Three teenagers from Cork have scooped a top prize at the European Union's Young Scientist competition.
Ciara Judge, Emer Hickey and Sophie Healy-Thow beat more than 120 students from 38 countries to win first prize in the biology section of the contest in Prague.
The schoolgirls represented Ireland after being crowned winners of the BT Young Scientist & Technology Exhibition in January for their project which examined diazotroph bacteria on plant growth.
Colm O'Neill, chief executive of BT Ireland, said: "In 25 years of competing at the EU competition, Ireland has now taken home the top honours 15 times, out-performing all other countries.
"We believe this major award will add to the future career prospects for Ciara, Emer and Sophie, raise the profile of their school and teachers, and further boost the impressive international credentials of the BT Young Scientist and Technology Exhibition.
"The girls have done us proud."
The students, who are aged 15 and 16 and attend Kinsale Community College, won 7,000 euro as well as an honorary award of an all expenses paid trip to the London International Youth Science Forum.
Their project - a statistical investigation of the effects of diazotroph bacteria on plant germination - investigated the benefits of diazotrophs during the germination stage of plant growth. The girls statistically analysed the results of their investigations using the student T-test.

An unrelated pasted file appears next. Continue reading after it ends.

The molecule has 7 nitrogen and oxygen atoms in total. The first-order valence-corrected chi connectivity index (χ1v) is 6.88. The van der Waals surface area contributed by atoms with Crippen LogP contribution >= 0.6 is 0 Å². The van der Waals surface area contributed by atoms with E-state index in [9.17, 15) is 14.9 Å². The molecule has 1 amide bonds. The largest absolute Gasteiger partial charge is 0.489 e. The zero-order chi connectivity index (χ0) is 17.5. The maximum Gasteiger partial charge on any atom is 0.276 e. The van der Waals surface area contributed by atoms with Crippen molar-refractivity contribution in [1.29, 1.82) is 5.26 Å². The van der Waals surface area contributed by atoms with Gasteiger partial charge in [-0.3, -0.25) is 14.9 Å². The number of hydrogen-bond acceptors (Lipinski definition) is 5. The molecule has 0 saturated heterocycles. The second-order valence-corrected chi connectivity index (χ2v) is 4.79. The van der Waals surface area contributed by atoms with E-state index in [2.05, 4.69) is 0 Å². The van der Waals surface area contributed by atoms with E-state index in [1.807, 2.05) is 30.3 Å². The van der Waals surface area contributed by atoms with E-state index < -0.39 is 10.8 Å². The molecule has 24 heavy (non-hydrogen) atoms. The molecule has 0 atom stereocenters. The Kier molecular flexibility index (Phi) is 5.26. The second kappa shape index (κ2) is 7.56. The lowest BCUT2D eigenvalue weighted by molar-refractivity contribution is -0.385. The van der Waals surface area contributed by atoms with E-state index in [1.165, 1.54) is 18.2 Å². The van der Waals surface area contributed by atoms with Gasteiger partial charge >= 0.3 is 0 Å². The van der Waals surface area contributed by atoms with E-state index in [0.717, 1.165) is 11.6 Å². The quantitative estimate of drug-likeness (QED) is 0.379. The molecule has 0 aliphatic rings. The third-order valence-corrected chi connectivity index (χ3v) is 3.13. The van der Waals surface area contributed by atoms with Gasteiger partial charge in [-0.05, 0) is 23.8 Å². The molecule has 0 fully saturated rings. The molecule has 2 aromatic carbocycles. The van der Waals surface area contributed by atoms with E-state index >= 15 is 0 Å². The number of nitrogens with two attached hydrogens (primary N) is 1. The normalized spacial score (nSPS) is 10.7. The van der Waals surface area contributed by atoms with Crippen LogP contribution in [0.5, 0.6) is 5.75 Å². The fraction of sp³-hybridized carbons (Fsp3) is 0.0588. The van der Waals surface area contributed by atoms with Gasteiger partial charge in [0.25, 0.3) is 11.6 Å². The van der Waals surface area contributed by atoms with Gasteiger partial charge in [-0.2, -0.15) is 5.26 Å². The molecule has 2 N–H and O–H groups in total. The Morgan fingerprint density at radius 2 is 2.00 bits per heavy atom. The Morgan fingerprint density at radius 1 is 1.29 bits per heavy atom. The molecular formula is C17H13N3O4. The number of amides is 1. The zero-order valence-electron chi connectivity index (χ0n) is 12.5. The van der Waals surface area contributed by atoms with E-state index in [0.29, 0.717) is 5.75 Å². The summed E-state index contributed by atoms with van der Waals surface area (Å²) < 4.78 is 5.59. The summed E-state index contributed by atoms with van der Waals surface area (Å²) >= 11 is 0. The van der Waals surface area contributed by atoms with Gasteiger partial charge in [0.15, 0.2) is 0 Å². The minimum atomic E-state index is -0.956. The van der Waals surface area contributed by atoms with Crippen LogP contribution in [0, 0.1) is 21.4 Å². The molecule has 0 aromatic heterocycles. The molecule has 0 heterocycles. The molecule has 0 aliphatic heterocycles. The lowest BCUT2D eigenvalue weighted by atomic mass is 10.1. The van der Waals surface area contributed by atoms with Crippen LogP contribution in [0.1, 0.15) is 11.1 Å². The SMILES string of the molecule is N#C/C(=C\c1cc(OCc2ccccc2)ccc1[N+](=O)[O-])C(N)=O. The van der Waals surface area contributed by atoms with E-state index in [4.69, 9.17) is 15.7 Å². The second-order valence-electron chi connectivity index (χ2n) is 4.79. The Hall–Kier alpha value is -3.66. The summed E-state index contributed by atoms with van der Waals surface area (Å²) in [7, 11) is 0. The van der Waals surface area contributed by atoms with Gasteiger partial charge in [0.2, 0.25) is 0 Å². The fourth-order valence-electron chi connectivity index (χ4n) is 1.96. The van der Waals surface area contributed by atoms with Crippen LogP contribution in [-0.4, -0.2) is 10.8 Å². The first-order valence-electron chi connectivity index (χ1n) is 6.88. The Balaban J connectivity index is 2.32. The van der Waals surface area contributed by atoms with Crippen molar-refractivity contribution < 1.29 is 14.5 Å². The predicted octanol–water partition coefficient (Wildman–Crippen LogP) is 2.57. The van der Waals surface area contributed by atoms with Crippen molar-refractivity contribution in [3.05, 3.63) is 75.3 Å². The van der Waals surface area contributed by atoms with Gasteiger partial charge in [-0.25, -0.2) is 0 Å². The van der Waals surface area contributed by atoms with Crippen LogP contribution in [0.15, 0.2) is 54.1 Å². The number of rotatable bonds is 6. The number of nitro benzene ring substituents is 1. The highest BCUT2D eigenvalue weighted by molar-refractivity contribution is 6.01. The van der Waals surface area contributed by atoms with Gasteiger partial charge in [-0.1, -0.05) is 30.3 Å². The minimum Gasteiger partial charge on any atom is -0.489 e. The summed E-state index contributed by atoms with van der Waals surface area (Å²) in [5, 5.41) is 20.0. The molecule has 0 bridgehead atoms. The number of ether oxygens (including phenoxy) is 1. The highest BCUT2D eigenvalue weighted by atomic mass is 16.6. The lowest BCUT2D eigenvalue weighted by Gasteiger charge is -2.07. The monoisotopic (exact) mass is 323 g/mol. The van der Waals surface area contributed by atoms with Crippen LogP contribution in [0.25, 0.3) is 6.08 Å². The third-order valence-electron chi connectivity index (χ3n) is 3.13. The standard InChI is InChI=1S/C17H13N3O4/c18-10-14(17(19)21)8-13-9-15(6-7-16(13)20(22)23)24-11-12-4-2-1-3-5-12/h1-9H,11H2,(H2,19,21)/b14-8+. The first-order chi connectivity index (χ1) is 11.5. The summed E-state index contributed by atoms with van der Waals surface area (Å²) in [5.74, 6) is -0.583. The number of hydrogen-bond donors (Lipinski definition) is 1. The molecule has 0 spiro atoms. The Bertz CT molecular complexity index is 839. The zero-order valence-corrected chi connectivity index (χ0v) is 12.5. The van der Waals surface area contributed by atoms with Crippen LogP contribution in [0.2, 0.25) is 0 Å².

Maire Geoghegan-Quinn, European Commissioner for Research, Innovation and Science, said the future is bright if this is the level of talent we are producing in Europe.
"It is particularly great to see the mix of curiosity-driven research and more applied projects," she said.
"We need more young people to take up STEM (science, technology, engineering and maths) subjects at school, and I especially want to encourage more young women to pursue careers in science and technology."
The 2014 BT Young Scientist & Technology Exhibition will take place in the RDS, Dublin, from January 8 -11. Deadlines for entries is October 2.
Almost 1,200 students from 216 schools in 31 counties covering 550 projects competed in the all-Ireland competition earlier this year.